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Government Executive Editor in Chief Tom Shoop, along with other editors and staff correspondents, look at the federal bureaucracy from the outside in.

Colbert vs. DeSeve: this time it's personal


From Robert Brodsky:

Comedy Central host Stephen Colbert is not a big fan of Recovery.gov, the administration's Web site to track the $787 billion stimulus. Last Tuesday, the late-night comedian went after the administration's implementation of the stimulus, the brouhaha about fake congressional districts and the cost of the Web site. He also had a little fun at the expense of the White House's Recovery Act Coordinator G. Edward DeSeve, pronouncing his last name as "Deceive."

At a Government Executive breakfast last Thursday at the National Press Club, DeSeve shot back:

"Just two days ago, I'm told -- because I don't have cable TV and I don't stay up late - I'm told that I was called out by Stefan Colburt [sic] -- I was called out as being a malefactor in oversight and execution of stimulus. Not only did he call me out, but he perverted the pronunciation of my name."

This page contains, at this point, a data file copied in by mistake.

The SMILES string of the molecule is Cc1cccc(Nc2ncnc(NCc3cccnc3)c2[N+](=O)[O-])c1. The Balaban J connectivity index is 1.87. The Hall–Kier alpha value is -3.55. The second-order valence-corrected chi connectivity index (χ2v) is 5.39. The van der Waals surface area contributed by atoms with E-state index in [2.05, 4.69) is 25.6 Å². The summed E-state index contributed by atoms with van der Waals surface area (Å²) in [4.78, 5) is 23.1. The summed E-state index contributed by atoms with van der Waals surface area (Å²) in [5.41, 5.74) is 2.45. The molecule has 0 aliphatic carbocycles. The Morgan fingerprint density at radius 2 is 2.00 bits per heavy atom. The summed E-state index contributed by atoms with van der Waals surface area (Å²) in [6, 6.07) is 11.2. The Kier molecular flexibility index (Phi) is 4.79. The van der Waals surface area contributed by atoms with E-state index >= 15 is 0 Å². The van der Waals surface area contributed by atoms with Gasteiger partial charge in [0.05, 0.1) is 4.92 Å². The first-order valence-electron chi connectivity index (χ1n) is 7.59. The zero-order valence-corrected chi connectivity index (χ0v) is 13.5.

Well last night, Colbert picked up on those quotes, going after DeSeve again saying he will now be known only through his initials: G.E.D. Ouch. He also threatened to "fight DeSeve anywhere in America, let's say Rhode Island's 65th district. I'll meet you at the corner of Sesame Street and Electric Avenue at 13 o'clock on February 30th.

But, while the late night funnyman may have a bone to pick with DeSeve, we at Government Executive are steamed at Colbert. How dare he not cite us as the host of the Press Club event? Sounds like just another case of "Who's not honoring us now?"

Well in the interest of the peace, love and the holiday season, we would like to offer an olive branch to Colbert. We know how much he likes having pieces of the federal government, such as a NASA treadmill , named in his honor. So, we at Government Executive would like to humbly suggest renaming the public option plan in the House and Senate health care bills after Colbert. Let's admit it. The public option--or the Colbert Option as it will now be known--could certainly use the Colbert bump.

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